May 26, 2009
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  1. DDS/DMD-PhD Student
Just wanted to get an idea from some of the PTs here. My gf graduated from PT school a few years ago, and has had 3 jobs in different states since then (we've moved around for my residency and work). I'm a dentist so we know most of our income will be coming from me, but I've been very surprised by the offers she's been given. She loves kids and works as a pediatric PT, and despite going into $180+k of student debt to get her degree she's making $60k. This seems absolutely abysmal to me, that someone who has a bachelors, masters, and doctorate is making less than what many make right out of college. My hygienists with associate degrees make $80+k.

It also really makes me wonder how she or anyone in her position could ever pay this off and get ahead in life. I had more debt than her coming out ($350k) but will make $200-500k through my career and will be supporting us. Once we have kids she will likely work part time, so her income is less of the equation. But I've seriously wondered what she would do if we weren't together, short of just using Income Based Repayment and praying for loan forgiveness after 25 years.

Is this common in the PT world? Are there any PTs making $100+k that aren't having to actually own their own practice? I love that she's doing what she loves and gets to work with kids, it's awesome, but it seems unfair PTs go into so much debt for that return.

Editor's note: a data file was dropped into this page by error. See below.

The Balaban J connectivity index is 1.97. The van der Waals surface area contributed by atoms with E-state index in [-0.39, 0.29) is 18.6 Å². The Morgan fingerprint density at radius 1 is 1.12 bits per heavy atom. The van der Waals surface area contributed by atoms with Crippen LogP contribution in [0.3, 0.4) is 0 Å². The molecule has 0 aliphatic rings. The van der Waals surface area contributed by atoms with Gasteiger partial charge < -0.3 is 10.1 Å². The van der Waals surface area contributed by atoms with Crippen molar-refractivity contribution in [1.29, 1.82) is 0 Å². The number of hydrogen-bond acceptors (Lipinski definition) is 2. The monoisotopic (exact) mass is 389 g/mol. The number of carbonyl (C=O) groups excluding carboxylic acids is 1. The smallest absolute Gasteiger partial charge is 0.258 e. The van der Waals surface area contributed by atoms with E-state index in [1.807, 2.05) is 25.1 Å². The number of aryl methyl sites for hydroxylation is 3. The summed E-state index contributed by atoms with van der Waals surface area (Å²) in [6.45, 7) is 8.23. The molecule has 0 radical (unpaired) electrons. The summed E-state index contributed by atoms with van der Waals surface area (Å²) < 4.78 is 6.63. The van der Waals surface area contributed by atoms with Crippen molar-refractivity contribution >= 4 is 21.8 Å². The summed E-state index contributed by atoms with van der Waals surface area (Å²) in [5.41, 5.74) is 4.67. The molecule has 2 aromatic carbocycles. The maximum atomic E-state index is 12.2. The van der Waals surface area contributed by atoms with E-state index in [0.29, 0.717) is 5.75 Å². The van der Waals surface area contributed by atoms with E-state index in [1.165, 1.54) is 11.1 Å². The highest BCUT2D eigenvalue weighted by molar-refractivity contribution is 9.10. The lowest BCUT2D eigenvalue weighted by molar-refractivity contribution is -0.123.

ya1

Mar 9, 2019
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202
Just wanted to get an idea from some of the PTs here. My gf graduated from PT school a few years ago, and has had 3 jobs in different states since then (we've moved around for my residency and work). I'm a dentist so we know most of our income will be coming from me, but I've been very surprised by the offers she's been given. She loves kids and works as a pediatric PT, and despite going into $180+k of student debt to get her degree she's making $60k. This seems absolutely abysmal to me, that someone who has a bachelors, masters, and doctorate is making less than what many make right out of college. My hygienists with associate degrees make $80+k.

It also really makes me wonder how she or anyone in her position could ever pay this off and get ahead in life. I had more debt than her coming out ($350k) but will make $200-500k through my career and will be supporting us. Once we have kids she will likely work part time, so her income is less of the equation. But I've seriously wondered what she would do if we weren't together, short of just using Income Based Repayment and praying for loan forgiveness after 25 years.

Is this common in the PT world? Are there any PTs making $100+k that aren't having to actually own their own practice? I love that she's doing what she loves and gets to work with kids, it's awesome, but it seems unfair PTs go into so much debt for that return.
I work 40h a week and make low 90K. If I wanted more money and were willing to work more, I could make a couple of grand more.
I have been making 3.5 times higher than minimal monthly payments for my student loan and I will be done with it within less than 10 years after graduation. I sill contribute to savings and would not want to live in a bigger place or in a different location. SO i am fully satisfied with my life and with my finances.
My student loan was about 100K by the time I graduated.